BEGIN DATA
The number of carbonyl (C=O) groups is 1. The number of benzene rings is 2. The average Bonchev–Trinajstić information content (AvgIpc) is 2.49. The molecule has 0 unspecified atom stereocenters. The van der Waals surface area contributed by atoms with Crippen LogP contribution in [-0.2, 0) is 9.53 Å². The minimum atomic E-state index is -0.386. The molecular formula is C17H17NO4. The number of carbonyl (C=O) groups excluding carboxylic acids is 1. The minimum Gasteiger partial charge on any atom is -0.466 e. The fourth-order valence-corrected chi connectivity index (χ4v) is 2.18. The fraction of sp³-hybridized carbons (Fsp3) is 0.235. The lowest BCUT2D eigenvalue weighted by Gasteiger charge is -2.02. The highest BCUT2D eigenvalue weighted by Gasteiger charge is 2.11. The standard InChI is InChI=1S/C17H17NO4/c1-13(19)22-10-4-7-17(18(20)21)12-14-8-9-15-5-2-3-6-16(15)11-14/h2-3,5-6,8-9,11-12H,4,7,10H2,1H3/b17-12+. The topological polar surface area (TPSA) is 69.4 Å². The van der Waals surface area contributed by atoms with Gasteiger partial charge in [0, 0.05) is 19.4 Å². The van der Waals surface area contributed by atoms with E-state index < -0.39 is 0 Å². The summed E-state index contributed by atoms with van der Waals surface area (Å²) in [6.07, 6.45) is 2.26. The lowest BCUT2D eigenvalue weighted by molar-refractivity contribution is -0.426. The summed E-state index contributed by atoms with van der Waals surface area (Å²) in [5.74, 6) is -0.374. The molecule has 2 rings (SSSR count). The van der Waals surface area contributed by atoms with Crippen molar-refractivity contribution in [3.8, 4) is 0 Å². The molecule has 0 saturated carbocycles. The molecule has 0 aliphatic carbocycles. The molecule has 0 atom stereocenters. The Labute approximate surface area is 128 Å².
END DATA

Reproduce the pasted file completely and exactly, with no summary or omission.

The number of carbonyl (C=O) groups is 1. The number of benzene rings is 2. The average Bonchev–Trinajstić information content (AvgIpc) is 2.49. The molecule has 0 unspecified atom stereocenters. The van der Waals surface area contributed by atoms with Crippen LogP contribution in [-0.2, 0) is 9.53 Å². The minimum atomic E-state index is -0.386. The molecular formula is C17H17NO4. The number of carbonyl (C=O) groups excluding carboxylic acids is 1. The minimum Gasteiger partial charge on any atom is -0.466 e. The fourth-order valence-corrected chi connectivity index (χ4v) is 2.18. The fraction of sp³-hybridized carbons (Fsp3) is 0.235. The lowest BCUT2D eigenvalue weighted by Gasteiger charge is -2.02. The highest BCUT2D eigenvalue weighted by Gasteiger charge is 2.11. The standard InChI is InChI=1S/C17H17NO4/c1-13(19)22-10-4-7-17(18(20)21)12-14-8-9-15-5-2-3-6-16(15)11-14/h2-3,5-6,8-9,11-12H,4,7,10H2,1H3/b17-12+. The topological polar surface area (TPSA) is 69.4 Å². The van der Waals surface area contributed by atoms with Gasteiger partial charge in [0, 0.05) is 19.4 Å². The van der Waals surface area contributed by atoms with E-state index < -0.39 is 0 Å². The summed E-state index contributed by atoms with van der Waals surface area (Å²) in [6.07, 6.45) is 2.26. The lowest BCUT2D eigenvalue weighted by molar-refractivity contribution is -0.426. The summed E-state index contributed by atoms with van der Waals surface area (Å²) in [5.74, 6) is -0.374. The molecule has 2 rings (SSSR count). The van der Waals surface area contributed by atoms with Crippen molar-refractivity contribution in [3.8, 4) is 0 Å². The molecule has 0 saturated carbocycles. The molecule has 0 aliphatic carbocycles. The molecule has 0 atom stereocenters. The Labute approximate surface area is 128 Å².